Just finished The Writer's Life by Julia Cameron. I have read some of her other books in the past. This one had some good insights and encouragement, taken from The Right to Write. Some of the thoughts were repetitious, but still an encouragement. This was for Non-Fiction CAT for January, and also one of the BingoDOG squares.
I read Your Momma Thinks Square Roots are Vegetables for the Weird Title square in BingoDOG. That was great fun! I had not read a Foxtrot cartoon for ages.
I read Thunder at Gettysburg by Patricia Lee Gauch for BingoDOG square Based on a Historical Event and also Three Cups of Tea by Greg Mortenson for GeoCAT and also for BingoDOG square Asia. (I read a little bit online about the controversy surrounding Mortenson's book and the mismanagement of funds for the CAI charitable foundation of which he was director. That sort of squelched the book for me.)
Just finished Griffin and Sabine for BingoDOG Epistolary or letters square. I get the idea of the correspondence, but its just not my thing. The artwork is weird too.
Another finish--The Italian Cure by Melodie Campbell for the Written by a woman not US/UK on BingoDog.
Just finished A Moveable Feast by Ernest Hemingway for the RandomCAT January and for Read a CAT square on the BingoDog.
I just finished these for NetGalley:
Murder at the Brightwell which reminded me of the Golden Age mysteries. A murder takes place at a seaside resort, and of course the characters all have secrets to hide which could be motives for murder. All is nicely wrapped up at the end. I was not surprised by the identity of the killer, although her reasoning did surprise me.
A Very Scalzi Christmas which had me laughing out loud at some of the sketches. I had not read this author's work before, so this little series of holiday sketches was fun and an easy read.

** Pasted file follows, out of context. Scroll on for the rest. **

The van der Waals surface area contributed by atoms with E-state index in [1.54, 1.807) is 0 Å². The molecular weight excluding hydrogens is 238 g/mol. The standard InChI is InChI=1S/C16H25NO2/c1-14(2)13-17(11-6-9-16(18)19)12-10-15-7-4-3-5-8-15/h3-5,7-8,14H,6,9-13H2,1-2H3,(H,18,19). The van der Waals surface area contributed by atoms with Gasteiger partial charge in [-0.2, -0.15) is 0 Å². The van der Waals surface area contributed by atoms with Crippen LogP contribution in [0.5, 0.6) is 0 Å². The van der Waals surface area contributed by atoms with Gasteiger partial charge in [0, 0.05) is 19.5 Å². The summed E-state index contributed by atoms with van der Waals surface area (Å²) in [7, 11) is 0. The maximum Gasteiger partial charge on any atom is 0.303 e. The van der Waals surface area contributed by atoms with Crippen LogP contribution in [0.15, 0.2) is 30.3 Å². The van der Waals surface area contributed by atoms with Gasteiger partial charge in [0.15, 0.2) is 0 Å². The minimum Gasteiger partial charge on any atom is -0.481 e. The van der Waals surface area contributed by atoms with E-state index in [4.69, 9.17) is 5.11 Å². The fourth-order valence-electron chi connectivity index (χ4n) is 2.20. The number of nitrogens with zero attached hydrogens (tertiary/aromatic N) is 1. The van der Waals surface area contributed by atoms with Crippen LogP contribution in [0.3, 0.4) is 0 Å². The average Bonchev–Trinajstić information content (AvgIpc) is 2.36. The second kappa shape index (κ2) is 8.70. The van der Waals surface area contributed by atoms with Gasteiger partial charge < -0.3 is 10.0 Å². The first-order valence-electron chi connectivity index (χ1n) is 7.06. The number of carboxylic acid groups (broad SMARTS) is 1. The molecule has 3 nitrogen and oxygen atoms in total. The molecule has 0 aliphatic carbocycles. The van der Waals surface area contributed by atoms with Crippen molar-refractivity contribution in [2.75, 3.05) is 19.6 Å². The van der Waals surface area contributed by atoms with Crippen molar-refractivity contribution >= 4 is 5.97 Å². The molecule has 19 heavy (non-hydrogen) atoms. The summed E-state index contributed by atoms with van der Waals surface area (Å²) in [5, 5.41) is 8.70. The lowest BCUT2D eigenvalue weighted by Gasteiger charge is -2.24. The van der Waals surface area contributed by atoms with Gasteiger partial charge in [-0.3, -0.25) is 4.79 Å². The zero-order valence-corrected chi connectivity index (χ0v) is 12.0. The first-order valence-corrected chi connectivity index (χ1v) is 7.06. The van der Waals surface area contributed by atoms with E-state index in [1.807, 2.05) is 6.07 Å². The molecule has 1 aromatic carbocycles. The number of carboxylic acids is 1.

Christmas at Silver Falls was a feel-good and heartwarming read, just like the cover states. While it was somewhat predictable, the main premise of the importance of family came through. The characters were likeable and a little bit of romance in a small town added to the sweetness of the story.
>51 thornton37814:, >52 Dejah_Thoris: Once I read the book, I looked up Scalzi online to learn more about him. He is an interesting character! I read one of the interview sketches from A Very Scalzi Christmas out loud to my husband, and he was cracking up. Some of it might have to do with my delivery of the sketch, I have to admit. Remember that I used to be a middle school teacher, so I fear I retain some of the characteristics of my students.
Christmas on the Home Front is a historical novel that highlights the courage and strength of women on the British home front during WWII. I had not read the previous Land Girl novels, so it took me some time to get into the story. However, the author brought me up to speed quickly. The plot moves the reader into the dangers and challenges of situations faced by citizens during WWII. It is not a warm and fuzzy Christmas tale, but one of interest and intrigue. The "heartwarming" part is the relationships among the characters and how they care for one another.
The novel takes the reader through dangerous scenes, in which ordinary people are forced to deal with enemy airmen whose plane has crashed, and they are on the run. I can see how this novel made a good TV series, since parts of it read like a screen play. The action switches from character to character and often changes viewpoints, so the reader is kept in suspense until the next plot twist..
I received this book from the publisher and from NetGalley in exchange for an honest review. The opinions expressed here are entirely my own.
>54 LadyoftheLodge: I read my book about land girls, though of WWI, at the end of last year, and loved it. I'll definitely search for this one.
>54 LadyoftheLodge: I must admit to having a love of these WWII books about women. There are so many series out there, I am planning a category just for them next year.
>56 JayneCM: I also have enjoyed these books quite a lot. I finished another book about the Shipyard Girls for NetGalley and liked it so much I bought the previous ones in the series. I had a hard time getting used to the different characters because they are not really standalones and I had to figure out the characters and how they related to each other. I love the courage and strength of these women. I had been looking for books about people on the home front during WWII and these really fit the bill for me.